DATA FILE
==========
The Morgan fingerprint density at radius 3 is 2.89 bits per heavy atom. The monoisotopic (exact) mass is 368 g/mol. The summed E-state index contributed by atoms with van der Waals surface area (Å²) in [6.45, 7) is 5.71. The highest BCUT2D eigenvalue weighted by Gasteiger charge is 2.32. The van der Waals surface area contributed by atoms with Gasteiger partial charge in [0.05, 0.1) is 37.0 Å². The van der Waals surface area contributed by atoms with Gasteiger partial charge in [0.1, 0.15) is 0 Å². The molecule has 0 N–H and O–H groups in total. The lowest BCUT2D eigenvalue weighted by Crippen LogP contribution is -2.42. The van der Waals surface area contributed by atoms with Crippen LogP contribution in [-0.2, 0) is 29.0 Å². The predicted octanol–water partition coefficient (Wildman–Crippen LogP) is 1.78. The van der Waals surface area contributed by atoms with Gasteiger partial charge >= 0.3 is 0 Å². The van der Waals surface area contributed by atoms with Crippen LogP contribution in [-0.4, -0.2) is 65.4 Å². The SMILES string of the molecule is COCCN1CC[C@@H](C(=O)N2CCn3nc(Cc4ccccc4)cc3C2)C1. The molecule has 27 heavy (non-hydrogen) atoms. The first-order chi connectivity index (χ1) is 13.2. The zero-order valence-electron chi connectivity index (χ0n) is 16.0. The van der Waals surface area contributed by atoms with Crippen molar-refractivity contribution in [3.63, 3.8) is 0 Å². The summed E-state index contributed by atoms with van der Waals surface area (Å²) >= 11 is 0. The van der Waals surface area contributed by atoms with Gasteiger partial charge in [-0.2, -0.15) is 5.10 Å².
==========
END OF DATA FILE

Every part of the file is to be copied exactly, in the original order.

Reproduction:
The Morgan fingerprint density at radius 3 is 2.89 bits per heavy atom. The monoisotopic (exact) mass is 368 g/mol. The summed E-state index contributed by atoms with van der Waals surface area (Å²) in [6.45, 7) is 5.71. The highest BCUT2D eigenvalue weighted by Gasteiger charge is 2.32. The van der Waals surface area contributed by atoms with Gasteiger partial charge in [0.05, 0.1) is 37.0 Å². The van der Waals surface area contributed by atoms with Gasteiger partial charge in [0.1, 0.15) is 0 Å². The molecule has 0 N–H and O–H groups in total. The lowest BCUT2D eigenvalue weighted by Crippen LogP contribution is -2.42. The van der Waals surface area contributed by atoms with Crippen LogP contribution in [-0.2, 0) is 29.0 Å². The predicted octanol–water partition coefficient (Wildman–Crippen LogP) is 1.78. The van der Waals surface area contributed by atoms with Gasteiger partial charge >= 0.3 is 0 Å². The van der Waals surface area contributed by atoms with Crippen LogP contribution in [-0.4, -0.2) is 65.4 Å². The SMILES string of the molecule is COCCN1CC[C@@H](C(=O)N2CCn3nc(Cc4ccccc4)cc3C2)C1. The molecule has 27 heavy (non-hydrogen) atoms. The first-order chi connectivity index (χ1) is 13.2. The zero-order valence-electron chi connectivity index (χ0n) is 16.0. The van der Waals surface area contributed by atoms with Crippen molar-refractivity contribution in [3.63, 3.8) is 0 Å². The summed E-state index contributed by atoms with van der Waals surface area (Å²) >= 11 is 0. The van der Waals surface area contributed by atoms with Gasteiger partial charge in [-0.2, -0.15) is 5.10 Å².